The present invention is illustrated by way of example, and not by limitation, in the figures of the accompanying drawings, wherein elements having the same reference numeral designations represent like elements throughout and wherein:
As illustrated in
The rackable electronic modules 2, 3 are of primarily flat rectangular shape. They comprise a printed circuit board 4 with visible longitudinal edges forming longitudinal guide edges 5, 6. This printed circuit board 4 supports:
The rackable electronic modules 2, 3 can have other configurations provided that they observe the dimensioning constraints imposed by the rack 1. Notably, as illustrated in
The electronic rack 1 is provided with a metal subrack, usually comprising lateral walls that are not visible in the figures, an intermediate bottom wall 10, a top wall 11 and a rear wall 12.
The intermediate bottom 10 and top 11 walls of the rack 1 support, facing each other, two networks 13 and 14 of parallel slides oriented perpendicularly to the rear wall 12 and used to guide the longitudinal edges 5, 6 of the modules 2, 3 when inserting, extracting and holding in place the modules 2, 3, side by side, on the edge, with their printed circuit boards 4 oriented in vertical planes perpendicular to the rear wall 12 of the rack 1.
The rear wall 12 of the rack 1 supports, in its top part, a set 15 of backplane connectors that mate with the set or sets 8 of connectors on the printed circuit boards 4 of the modules 2, 3 to provide the connections of the modules 2, 3 to each other and to the environment outside the rack 1.
As shown in
The natural convection is due to the presence of ventilation orifices 20, 21 in the intermediate bottom 10 and top 11 walls of the rack 1.
The ventilation orifices 21 provided in the top wall 11 of the rack 1 consist of holes of small diameter, of the order of 3 mm, consistent with the requirements of electromagnetic shielding. Those 20 that are made in the intermediate bottom wall 10, which is provided to separate two levels of modules, are wide longitudinal slots because the continuity of electromagnetic shielding is not provided at this level but at that of the bottom of the rack 1 which is not represented and which comprises ventilation orifices similar to those 21 of the top wall 11 with a small diameter, of the order of 3 mm.
The ventilation orifices 21 distributed over the entire surface of the top wall 11 of the rack 1, and over the entire surface of the bottom wall forming the true bottom of the rack 1, form meshed areas between the slides of the networks 13, 14 supporting the modules 2, 3, allowing a free circulation of the air with clearance spaces provided above and below the rack 1.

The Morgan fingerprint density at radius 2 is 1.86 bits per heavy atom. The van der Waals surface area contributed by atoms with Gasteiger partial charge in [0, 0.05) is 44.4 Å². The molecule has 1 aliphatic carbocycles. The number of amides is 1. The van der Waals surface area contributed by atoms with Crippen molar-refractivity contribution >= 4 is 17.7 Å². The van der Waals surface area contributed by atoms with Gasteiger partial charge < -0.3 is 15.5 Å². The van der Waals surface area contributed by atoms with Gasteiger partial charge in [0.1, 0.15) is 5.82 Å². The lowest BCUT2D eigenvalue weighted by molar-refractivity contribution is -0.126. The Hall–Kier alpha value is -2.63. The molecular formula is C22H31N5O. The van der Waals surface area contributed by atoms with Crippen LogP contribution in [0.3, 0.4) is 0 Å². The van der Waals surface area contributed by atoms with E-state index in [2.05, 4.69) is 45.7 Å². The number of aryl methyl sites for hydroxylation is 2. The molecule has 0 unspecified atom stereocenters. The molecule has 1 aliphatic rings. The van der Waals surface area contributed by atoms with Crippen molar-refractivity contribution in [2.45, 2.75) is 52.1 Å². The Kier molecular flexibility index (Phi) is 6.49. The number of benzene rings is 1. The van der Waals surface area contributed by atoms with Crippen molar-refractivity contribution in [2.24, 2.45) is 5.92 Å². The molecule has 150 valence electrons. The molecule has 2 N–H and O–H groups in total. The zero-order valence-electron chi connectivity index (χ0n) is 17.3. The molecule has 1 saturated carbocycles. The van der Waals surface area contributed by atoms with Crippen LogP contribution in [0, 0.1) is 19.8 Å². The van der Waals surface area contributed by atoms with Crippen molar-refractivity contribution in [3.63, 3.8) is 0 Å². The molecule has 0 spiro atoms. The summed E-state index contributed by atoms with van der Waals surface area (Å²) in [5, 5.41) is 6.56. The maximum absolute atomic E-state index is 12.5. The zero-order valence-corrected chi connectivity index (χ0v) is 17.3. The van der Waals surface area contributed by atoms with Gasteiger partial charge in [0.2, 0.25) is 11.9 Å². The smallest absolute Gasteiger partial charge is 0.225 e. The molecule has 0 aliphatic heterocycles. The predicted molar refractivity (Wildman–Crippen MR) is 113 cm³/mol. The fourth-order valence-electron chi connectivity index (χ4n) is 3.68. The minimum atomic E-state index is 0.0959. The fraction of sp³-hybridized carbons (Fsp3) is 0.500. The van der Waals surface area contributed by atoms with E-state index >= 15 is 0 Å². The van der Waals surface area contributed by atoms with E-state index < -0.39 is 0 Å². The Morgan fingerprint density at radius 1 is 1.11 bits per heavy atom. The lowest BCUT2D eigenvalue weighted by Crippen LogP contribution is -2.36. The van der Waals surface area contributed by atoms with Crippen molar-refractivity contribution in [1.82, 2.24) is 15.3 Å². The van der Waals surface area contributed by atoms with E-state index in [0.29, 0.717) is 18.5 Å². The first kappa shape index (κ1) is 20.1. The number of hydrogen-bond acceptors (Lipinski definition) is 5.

In addition to the natural convection ventilation, the fins of the covers 7 serving as heat sinks for the modules 2, 3 are subjected to a forced ventilation by means of pulsed air distribution ramps 30 fed through the intermediary of a distribution box 31 fixed to the outside of the rack 1, in the bottom part of its rear wall 12, below the set of backplane connectors 15 and connected by a nozzle 36 to a pressurized air duct made available to the rack 1.
The pulsed air distribution ramps 30 take the form of small “piccolos” with blocked mouths, the playing holes of which serve as lateral vents. They are positioned horizontally, at the base of the modules 2, 3 all along the finned covers 7, perpendicularly to the rear wall 12 of the rack 1, with their nozzles 32 fitted into pulsed air distribution orifices 33 of the distribution box 31 that are accessible from inside the rack 1 through the rear wall 12, and with their lateral vents blowing cooling air between the fins of the covers 7 of the modules 2, 3.
As shown in the figures, the pulsed air distribution ramps 30 are fixed to the finned covers 7 of the modules 2, 3 in grooves 34 hollowed out perpendicularly to the fins, close to their bases. Their lateral vents, not visible in the figures, face toward the bottoms of the slots separating the fins, with a slight offset upward to initiate and maintain upward air currents. Preferably, the pulsed air distribution ramps 30 are spaced apart from the bottom of the grooves 34 so as not to provide an obstacle to the upward air currents resulting from the natural convection, an amplification, by the Venturi effect, of these upward air currents even being sought by means of an adequate orientation of the vents of the ramps 30.
The natural convection provokes a layer of upward cooling air currents, directed from bottom to top all along the fins, in the directions identified by the arrows 35. These upward currents originate from the clearance space provided under the rack 1 through the multiple ventilation orifices 20 provided in the bottom of the rack 1 and in the intermediate bottom walls 10, and are evacuated toward the clearance space provided above the rack 1 through the multiple ventilation orifices 21 provided in the top wall 11 of the rack 1 and, possibly, in intermediate top walls providing separations between top levels.
The pulsed air distribution from a duct connected from outside the rack 1 to the distribution box 31, recalled in